Snakes and Ladders
It is a truism to say that benchmark surveyor litigation has generally arisen in
economic troughs following a boom period. The reasons for this are threefold.
First, valuation, as far as its science goes, is by its very nature backward
The comparable method of valuation in particular relies on evidence created by prior transactions to value the subject property, the artistry of it being in the application of that evidence to the subject.
Thus, in a rising market, the trend is for undervaluation which rarely gives rise to litigation. When that market starts to fall however, the trend is the opposite.
Second, in boom years, a negligent overvaluation will often be masked by an increase in value meaning that, once a lender’s security comes to be enforced, the property is worth more than the valuation in any case.
And third, during boom times, the simple fact is that more people borrow and less default so by the time the trough comes around there are more vulnerable borrowers ready to default and more negative equity which gives rise to claims.
It is usually only when lenders suffer a shortfall on sale that claims arise and those valuations from happier times come under renewed scrutiny.
Of course, it takes time for claims to reach trial and we are only now seeing an increase in law making cases from the last boom.
Three recent cases, both against E.Surv, and one against Countrywide should assist both the Courts and parties when deciding if a valuation is negligent or not.
Combined, the cases further clarified the law in 3 main areas:
Margin of error
The Courts reaffirmed the guidelines previously provided on permissible margins of error in K/S Lincoln v CB Richard Ellis Hotels Ltd (2010):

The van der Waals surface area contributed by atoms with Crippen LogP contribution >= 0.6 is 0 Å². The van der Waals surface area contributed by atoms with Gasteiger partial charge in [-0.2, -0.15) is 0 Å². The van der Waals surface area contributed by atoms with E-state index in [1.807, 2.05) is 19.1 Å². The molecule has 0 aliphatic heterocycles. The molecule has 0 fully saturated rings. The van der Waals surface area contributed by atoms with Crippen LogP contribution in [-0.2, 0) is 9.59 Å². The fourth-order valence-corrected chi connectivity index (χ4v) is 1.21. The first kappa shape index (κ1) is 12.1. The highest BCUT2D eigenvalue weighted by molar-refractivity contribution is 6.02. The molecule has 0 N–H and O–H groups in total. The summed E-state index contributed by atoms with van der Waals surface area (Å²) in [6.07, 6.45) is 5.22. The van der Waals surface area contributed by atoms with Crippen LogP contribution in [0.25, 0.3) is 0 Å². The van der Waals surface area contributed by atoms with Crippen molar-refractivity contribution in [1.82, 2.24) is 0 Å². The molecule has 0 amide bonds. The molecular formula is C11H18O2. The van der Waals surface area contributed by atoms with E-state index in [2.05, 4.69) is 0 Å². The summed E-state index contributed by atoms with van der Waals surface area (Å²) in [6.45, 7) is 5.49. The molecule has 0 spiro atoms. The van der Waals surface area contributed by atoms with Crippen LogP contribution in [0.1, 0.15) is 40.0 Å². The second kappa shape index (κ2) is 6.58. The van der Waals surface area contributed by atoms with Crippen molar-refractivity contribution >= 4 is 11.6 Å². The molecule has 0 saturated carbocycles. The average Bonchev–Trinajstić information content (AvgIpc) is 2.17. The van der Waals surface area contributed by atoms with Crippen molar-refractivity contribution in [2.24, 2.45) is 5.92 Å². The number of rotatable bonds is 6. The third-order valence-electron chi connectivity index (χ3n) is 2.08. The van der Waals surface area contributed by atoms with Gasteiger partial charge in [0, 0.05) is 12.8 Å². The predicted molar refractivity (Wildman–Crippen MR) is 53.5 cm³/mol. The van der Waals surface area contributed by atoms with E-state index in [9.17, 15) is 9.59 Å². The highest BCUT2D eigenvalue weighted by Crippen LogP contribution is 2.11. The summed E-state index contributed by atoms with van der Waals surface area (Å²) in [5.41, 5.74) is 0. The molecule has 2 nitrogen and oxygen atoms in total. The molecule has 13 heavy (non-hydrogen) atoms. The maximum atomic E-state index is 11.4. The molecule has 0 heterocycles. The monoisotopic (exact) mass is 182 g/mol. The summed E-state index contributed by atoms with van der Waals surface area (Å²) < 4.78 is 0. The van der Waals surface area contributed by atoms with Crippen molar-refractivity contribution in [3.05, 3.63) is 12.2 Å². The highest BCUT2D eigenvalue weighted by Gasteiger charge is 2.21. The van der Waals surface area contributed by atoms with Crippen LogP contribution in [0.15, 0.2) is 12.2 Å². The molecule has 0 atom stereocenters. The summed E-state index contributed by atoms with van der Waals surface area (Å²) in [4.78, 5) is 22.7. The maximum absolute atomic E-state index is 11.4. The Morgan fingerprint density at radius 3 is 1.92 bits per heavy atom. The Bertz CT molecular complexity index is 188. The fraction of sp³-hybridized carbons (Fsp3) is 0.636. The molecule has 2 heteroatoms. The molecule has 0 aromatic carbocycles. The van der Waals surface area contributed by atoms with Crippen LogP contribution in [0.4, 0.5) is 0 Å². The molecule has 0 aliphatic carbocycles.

• For a standard residential property; the margin of error could be +/- 5%
• For a one off property, the margin of error could be as low as +/-10%
• For a property with exceptional features the margin could be +/-15 % or higher
Where a property sits on the scale of uniqueness and the precise bracket to apply remains an issue of valuation for experts to consider, not one of law however.
Methodology or result?
There has traditionally been some academic debate over whether a valuation ‘in the bracket’ is necessarily non negligent or merely that no loss can be evidenced from it. The Courts have indicated that they prefer the former although the difference in practice is almost always, well, academic.
However, it is the end result of the valuation that should be the focus and not always how the valuation was arrived at. This means that even if a valuation figure is non-negligent, it does not matter that the methodology was perhaps incorrect.
There remains a view, though, that a valuation outside the ‘bracket’ is only prima facie negligent and a claimant must show it was actually negligent to succeed.
In perhaps the biggest boon to non conforming lender claimants, the Courts found that, with hindsight somewhat risky lending practices adopted by large sections of the lending market in the mid 2000’s could not per se be used by Defendants to limit damages, as self-certified, high loan to value products were abundant at the time. However, lending over and above the already perilous normal practice at the time would constitute contributory negligence, as would any failure to follow internal underwriting and approval procedures.
What is and isn’t within permissible margins will still depend on the facts of the case; the guidelines set out above are not set in stone but will provide a further welcome element of certainty to all parties.